HONOURS: La Liga 2008-09, 2009-10, 2010-11, Copa del Rey 2008-09, 2011-12, Supercopa de Espana 2009, 2010, 2011, UEFA Champions League 2008-09, 2010-11, UEFA Super Cup 2009, 2011, FIFA World Club Championship 2009, 2011

MANAGER: Pep Guardiola 2008-2012, Tito Vilanova PRESENT

STAR PLAYERS: Lionel Messi, Xavi, Andres Iniesta, Gerard Pique, Carles Puyol, David Villa, Pedro, Cesc Fabregas, Javier Mascherano, Sergio Busquets, Eric Abidal, Alexis Sanchez, Dani Alves, Adriano, Samuel Eto’o, Yaya Toure, Victor Valdes, Thierry Henry

2. Brazil 1970

Many have said throughout football history that the Brazilian squad of 1970 is the best ever to have taken to a football field. Pele was the star player but he was backed up by a team of fantastic individuals who played the game the way it should be. To rank them as no.2 has been an incredibly tough decision for me to make.

Although I wasn’t personally around at the time, I have seen plenty of footage of the side at its best during the 1970 FIFA World Cup in Mexico. Having won the trophy in 1958 and 1962, they had scores to settle after Pele had been kicked out of the tournament in England four years earlier.

They played exciting football, scoring 19 goals in six matches, contributing to six wins out of six. Jairzinho scored in every single match in the World Cup, still a record today. He notched seven in total, with Pele scoring four times himself. Only defending champions England restricted them to less than two in a game and that was down to some brilliance from Gordon Banks and Bobby Moore.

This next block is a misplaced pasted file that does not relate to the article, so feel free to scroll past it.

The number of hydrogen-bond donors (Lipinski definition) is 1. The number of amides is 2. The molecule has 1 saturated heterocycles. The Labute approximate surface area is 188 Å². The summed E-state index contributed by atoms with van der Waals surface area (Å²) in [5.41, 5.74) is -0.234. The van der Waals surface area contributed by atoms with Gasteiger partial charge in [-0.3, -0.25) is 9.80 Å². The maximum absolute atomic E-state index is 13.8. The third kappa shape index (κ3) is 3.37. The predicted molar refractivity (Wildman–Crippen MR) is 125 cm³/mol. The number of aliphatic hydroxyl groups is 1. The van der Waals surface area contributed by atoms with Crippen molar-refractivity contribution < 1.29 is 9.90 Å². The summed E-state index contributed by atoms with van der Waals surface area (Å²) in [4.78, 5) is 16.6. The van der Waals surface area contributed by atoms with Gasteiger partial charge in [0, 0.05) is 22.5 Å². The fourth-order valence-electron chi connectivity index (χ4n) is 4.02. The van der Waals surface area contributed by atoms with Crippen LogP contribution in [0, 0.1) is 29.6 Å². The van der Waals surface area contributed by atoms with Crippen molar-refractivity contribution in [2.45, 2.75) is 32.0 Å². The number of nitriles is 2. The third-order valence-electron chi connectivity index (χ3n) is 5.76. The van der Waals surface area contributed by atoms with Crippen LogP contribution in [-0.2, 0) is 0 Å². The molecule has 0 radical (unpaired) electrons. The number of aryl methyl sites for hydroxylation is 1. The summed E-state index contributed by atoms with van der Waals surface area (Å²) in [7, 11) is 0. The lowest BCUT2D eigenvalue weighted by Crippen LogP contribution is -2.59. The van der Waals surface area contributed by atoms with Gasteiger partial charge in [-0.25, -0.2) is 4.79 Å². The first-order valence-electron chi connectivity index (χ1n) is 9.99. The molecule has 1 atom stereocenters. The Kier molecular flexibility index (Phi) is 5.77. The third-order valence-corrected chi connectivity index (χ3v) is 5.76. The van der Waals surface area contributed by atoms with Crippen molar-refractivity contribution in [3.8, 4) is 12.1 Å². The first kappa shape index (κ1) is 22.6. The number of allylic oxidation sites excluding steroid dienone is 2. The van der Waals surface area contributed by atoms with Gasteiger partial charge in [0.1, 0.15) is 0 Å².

As they won the Jules Rimet trophy for a third time, the nation got to keep it for good, creating the current trophy we have in the present day. It is a fitting reward for a team that produced such brilliance on the pitch.

In the final itself, they saved the best until last with that unforgettable Carlos Alberto strike against Italy. The 4-1 scoreline could have been seen as a poor reflection on the Italians but the Brazilians were simply just playing on another planet.

For anyone growing up and wanting an example of the game of football when colour was just being invented, put a DVD on or type Brazil 1970 into YouTube – a side of sheer quality and sheer brilliance.

Watch Carlos Alberto talk about the 1970 final goal on YouTube

HONOURS: FIFA World Cup 1970

MANAGER: Mario Zagallo 1970-1974

STAR PLAYERS: Pele, Jairzinho, Carlos Alberto, Tostao, Rivelino, Gerson

1. Spain 2008-PRESENT

It is a great debate and these are a few reasons why I have decided the current Spanish team is the greatest of all time. 

  • They are a fantastic team with incredible strength in-depth and as the old saying goes; ‘Individuals don’t win football matches, teams do.’
  • They can play the beautiful game so well but also know how to grind out a result when the going gets tough.
  • They put aside potential club differences especially within the Real Madrid/Barcelona divide and put on a united front for their country.
  • They have shown sustained success at international level, which is very difficult to achieve.

It didn’t always used to be like this, as the Spanish regularly underachieved so pitifully when it came to the major competitions.

Quarter-finalists at World Cup 1986, 1994 and 2002, quarter-finalists at Euro 96 and Euro 2000, didn’t even exit the group stage at France 98 and Euro 2004 and when a Zinedine Zidane inspired France dumped them out of the last 16 stage at the 2006 World Cup in Germany, the question soon arrived of if Spain could win anything again, not when.